News Release

REF NO.: 127

SUBJECT: By the numbers: Provincial population projections emphasize importance of preparing for the future

DATE: September 7, 2017

Newfoundland and Labrador’s population is shrinking and aging, and we need to prepare for the consequences.

So suggests a new report from Memorial University’s Harris Centre that forecasts major changes to the population of the province. Part of the Harris Centre’s ongoing Population Project, the report focuses specifically on regions on the Island of Newfoundland (the Labrador projections were released last year, and are available on the Harris Centre website), but includes broad estimates for the province as a whole and updates for Labrador.

The numbers are of concern, with the populations of all the regions on the island, except for the Northeast Avalon Peninsula, expected to shrink between now and 2036. The total population of Newfoundland and Labrador was estimated at 519,880 in 2016. Based on expected birth, death and migration rates, that number could drop to 479,907 by 2036.    

The report, written by Dr. Alvin Simms and Jamie Ward with the Harris Centre Regional Analytics Laboratory, uses three statistical models to project a range of population scenarios.

The models include the Natural Survival Model, which looks at births and deaths only; the Historical Survival Model, which includes births, deaths and historical migration rates; and the Replacement Survival Model, which estimates the amount of in-migration needed to maintain the current workforce population.

Used together, the models are able to offer a nuanced approach to what Newfoundland and Labrador will look like in the future, including providing varying outcomes based on how successful the province is in addressing workforce replacement.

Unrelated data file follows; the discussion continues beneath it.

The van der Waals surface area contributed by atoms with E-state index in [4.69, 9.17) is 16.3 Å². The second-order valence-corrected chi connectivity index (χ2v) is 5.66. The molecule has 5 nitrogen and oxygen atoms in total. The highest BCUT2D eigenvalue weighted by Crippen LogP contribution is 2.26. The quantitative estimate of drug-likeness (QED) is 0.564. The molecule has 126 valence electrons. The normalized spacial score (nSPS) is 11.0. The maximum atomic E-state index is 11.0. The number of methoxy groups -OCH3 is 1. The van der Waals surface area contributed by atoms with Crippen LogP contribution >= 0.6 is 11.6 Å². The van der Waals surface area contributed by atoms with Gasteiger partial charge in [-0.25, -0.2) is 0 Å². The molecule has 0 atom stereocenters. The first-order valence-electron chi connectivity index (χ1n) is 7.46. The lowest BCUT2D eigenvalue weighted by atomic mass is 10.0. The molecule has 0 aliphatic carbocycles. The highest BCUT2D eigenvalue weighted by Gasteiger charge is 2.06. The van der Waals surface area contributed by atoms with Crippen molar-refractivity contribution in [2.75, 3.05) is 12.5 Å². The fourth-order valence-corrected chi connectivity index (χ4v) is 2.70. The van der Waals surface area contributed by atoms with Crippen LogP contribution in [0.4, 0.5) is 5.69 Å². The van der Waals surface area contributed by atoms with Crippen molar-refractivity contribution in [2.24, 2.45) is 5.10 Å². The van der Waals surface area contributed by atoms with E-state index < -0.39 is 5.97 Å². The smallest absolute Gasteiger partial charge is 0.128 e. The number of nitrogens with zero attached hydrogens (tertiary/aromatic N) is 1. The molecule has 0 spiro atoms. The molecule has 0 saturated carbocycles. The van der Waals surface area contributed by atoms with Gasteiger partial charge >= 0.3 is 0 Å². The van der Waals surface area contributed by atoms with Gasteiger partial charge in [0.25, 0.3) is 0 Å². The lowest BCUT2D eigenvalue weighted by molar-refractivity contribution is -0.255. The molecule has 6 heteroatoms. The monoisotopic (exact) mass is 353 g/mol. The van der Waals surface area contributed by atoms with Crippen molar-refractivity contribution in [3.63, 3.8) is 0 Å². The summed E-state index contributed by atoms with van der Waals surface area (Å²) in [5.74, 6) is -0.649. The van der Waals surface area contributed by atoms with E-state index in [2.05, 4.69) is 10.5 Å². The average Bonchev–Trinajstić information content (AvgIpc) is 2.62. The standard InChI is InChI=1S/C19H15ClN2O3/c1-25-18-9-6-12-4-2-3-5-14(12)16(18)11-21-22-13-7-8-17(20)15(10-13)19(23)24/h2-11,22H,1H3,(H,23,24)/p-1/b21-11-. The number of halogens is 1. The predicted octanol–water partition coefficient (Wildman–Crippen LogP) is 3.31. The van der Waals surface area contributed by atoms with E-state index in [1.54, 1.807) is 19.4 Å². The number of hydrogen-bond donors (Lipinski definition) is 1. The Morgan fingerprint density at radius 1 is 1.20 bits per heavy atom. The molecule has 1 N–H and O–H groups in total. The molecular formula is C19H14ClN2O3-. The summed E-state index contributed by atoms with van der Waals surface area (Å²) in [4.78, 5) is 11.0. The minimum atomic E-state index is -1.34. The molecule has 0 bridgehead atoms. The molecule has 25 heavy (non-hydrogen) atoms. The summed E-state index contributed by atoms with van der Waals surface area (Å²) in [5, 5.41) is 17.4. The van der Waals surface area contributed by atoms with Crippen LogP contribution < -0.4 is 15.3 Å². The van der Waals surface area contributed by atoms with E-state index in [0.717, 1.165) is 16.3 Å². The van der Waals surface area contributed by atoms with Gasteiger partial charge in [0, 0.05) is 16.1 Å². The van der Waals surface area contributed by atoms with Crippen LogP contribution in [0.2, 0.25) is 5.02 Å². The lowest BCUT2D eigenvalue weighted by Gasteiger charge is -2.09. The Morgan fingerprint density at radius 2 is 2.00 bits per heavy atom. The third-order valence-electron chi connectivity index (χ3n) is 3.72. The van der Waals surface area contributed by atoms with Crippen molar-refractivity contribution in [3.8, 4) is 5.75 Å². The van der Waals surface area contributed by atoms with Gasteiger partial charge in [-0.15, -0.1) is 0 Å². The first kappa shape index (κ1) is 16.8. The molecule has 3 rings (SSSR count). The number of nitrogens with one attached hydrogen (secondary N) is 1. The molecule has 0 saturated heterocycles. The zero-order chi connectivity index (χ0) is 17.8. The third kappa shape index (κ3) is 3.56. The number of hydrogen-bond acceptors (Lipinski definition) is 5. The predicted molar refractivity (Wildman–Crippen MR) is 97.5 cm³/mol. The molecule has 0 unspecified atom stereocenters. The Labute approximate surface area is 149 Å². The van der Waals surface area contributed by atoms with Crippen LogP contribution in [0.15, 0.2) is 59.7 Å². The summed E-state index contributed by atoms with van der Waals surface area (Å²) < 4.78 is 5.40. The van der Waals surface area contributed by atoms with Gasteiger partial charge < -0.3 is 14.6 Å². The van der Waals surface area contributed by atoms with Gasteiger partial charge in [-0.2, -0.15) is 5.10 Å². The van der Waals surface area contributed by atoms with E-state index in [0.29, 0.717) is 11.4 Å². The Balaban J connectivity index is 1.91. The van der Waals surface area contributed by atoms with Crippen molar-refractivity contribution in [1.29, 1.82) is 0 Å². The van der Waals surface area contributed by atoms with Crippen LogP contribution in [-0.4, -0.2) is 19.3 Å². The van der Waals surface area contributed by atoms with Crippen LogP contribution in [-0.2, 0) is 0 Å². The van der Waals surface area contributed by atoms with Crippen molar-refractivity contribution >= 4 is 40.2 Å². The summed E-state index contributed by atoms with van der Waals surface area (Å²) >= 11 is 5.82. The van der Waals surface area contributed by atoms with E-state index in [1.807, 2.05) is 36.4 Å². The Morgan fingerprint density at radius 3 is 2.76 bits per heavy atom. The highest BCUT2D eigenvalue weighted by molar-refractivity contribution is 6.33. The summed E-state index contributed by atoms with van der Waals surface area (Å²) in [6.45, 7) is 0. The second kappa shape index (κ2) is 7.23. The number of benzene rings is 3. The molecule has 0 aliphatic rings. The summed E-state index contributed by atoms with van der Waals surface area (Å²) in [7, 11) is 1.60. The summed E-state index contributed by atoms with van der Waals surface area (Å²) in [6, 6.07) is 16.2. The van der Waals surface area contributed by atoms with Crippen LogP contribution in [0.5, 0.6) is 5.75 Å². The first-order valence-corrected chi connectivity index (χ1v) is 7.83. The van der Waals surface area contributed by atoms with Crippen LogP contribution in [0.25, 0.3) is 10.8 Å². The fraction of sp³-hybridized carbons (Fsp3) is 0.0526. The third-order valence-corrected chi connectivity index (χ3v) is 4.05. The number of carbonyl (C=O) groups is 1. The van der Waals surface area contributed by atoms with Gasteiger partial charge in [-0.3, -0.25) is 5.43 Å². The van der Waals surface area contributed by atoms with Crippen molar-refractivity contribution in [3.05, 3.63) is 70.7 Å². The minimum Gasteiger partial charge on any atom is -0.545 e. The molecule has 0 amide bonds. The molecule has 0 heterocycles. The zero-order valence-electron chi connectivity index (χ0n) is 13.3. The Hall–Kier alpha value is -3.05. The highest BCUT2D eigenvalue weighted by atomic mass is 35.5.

These sorts of population changes will have major public policy implications. Overall population as well as changes in the age structure of a population (in the case of Newfoundland and Labrador, aging) are key factors in making decisions about infrastructure and program investments in schools, hospitals, roads, public transportation, water supply, health care, child and senior care, and post-secondary education and training.

“Whether you’re looking at the population increase we’re forecasting for the Northeast Avalon, or the many other areas that will experience a decrease, governments, industry, not-for-profit organizations and service groups need to be ready, informed and proactive,” said Dr. Keith Storey, research director, Population Project. “While these projections are of concern, we need to understand what is happening and be prepared to address the consequences.”

A crucial part of the work of the Population Project is to collaborate with regions and stakeholders to develop recommendations for addressing change. Several recommendation reports, funded by the International Grenfell Association, have already been released for Labrador or are underway. Work on the island recommendations will begin shortly, once funding is finalized.

“Many municipal leaders are seeing the early effects of some of these shifts in their communities already,” said Tony Keats, mayor, Town of Dover, and vice-president, Municipalities Newfoundland and Labrador. “The information in this report, and the recommendation reports that will follow, can help all of us to better understand the impacts of the change that we know is coming, and make smart decisions to prepare. It’s another tool in our toolkit.”

“We know that change is inevitable,” said Dr. Rob Greenwood, executive director, public engagement and the Harris Centre, Memorial University. “As our population declines, and as people age and move within the province, the way that we do things will need to follow. With information like this, we can start identifying policies that will help address these emerging challenges before they’re on our doorsteps.”

All of the population projections and the completed recommendation reports are available on the Harris Centre’s website.

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